The invention of Africa : gnosis, philosophy, and the order of knowledge / V.Y. Mudimbe.Material type: TextSeries: African systems of thoughtPublication details: Bloomington : Indiana University Press, c1988Description: xii, 241 p. ; 25 cmContent type: text Media type: unmediated Carrier type: volumeISBN: 0253331269; 9780253331267; 0253204682 (pbk.); 9780253204684 (pbk.); 0852552033 (pbk); 9780852552032 (pbk)Subject(s): Philosophy, African | Knowledge, Theory ofAdditional physical formats: Online version:: Invention of Africa.LOC classification: B5305 MUD
|Item type||Current library||Collection||Call number||Copy number||Status||Date due||Barcode|
|Open Shelf Books||Education Library -University of Zimbabwe Education Open Shelf||Open Shelf||B5305 MUD (Browse shelf (Opens below))||6||Available||36002328606|
|Open Shelf Books||Main Library -University of Zimbabwe Main Library Stack Room 4||Open Shelf||B5305 MUD (Browse shelf (Opens below))||Available||36001740421|
Includes bibliographical references (p. 205-232) and index.
INTRODUCTION --- I. Discourse of power and knowledge of otherness --- II. Questions of method --- III. The Power of speech --- IV. E.W. Blyden's legacy and questions --- V. The Patience of philosophy --- Conclusion: The geography of a discourse.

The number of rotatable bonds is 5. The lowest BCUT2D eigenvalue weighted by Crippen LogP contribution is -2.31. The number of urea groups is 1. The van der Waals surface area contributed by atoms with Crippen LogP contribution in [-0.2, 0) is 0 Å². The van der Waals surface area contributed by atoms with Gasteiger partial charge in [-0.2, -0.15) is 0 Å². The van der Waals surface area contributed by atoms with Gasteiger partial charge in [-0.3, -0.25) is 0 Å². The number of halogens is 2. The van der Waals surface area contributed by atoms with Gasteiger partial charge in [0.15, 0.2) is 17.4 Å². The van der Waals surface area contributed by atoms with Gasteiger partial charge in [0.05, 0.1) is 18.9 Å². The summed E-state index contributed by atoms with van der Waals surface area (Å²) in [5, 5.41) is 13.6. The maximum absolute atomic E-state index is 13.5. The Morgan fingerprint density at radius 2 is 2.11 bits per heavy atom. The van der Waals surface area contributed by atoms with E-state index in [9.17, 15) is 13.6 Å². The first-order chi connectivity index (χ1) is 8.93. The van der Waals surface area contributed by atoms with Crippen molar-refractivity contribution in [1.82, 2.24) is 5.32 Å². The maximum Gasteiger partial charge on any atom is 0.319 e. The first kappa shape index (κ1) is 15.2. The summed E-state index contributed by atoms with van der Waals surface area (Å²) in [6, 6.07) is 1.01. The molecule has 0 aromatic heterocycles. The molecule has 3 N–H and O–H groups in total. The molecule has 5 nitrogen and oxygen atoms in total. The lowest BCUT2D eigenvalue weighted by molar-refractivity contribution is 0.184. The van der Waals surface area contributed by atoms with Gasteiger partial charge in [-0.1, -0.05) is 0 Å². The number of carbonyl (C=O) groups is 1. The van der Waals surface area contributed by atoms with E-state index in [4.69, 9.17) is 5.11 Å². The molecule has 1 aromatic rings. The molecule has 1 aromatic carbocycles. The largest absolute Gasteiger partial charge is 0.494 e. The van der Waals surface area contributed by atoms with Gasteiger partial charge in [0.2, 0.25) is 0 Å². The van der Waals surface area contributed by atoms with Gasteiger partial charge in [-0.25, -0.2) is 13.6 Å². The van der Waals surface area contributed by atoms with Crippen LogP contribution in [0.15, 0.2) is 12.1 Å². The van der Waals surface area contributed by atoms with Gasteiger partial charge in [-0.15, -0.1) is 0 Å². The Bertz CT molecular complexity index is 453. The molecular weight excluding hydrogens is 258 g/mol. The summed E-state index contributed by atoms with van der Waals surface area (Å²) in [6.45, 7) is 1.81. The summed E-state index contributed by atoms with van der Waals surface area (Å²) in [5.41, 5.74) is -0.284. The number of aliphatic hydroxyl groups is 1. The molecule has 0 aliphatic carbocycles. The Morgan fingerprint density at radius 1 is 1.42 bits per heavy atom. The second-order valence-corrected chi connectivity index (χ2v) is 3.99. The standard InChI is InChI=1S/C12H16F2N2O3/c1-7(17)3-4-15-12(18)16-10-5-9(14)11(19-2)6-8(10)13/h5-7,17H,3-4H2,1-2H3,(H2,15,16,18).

"What is the meaning of Africa and being an African? What is and what is not African philosophy? Is philosophy part of Africanism? These are the kinds of fundamental questions that this book addresses. V. Y. Mudimbe argues that the various discourses themselves establish the worlds of thought in which people conceive their identity. Western anthropology and missionaries have introduced distortions not only for outsiders but also for Africans trying to understand themselves. Mudimbe goes beyond the classic issues of African anthropology or history. He says that the book attempts an archeology of African gnosis as a system of knowledge in which major philosophical questions recently have arisen: first, concerning the form, the content, and the style of Africanizing knowledge; second, concerning the status of traditional systems of thought. He is directly concerned with the processes of transformation of different types of knowledge." -- Book cover.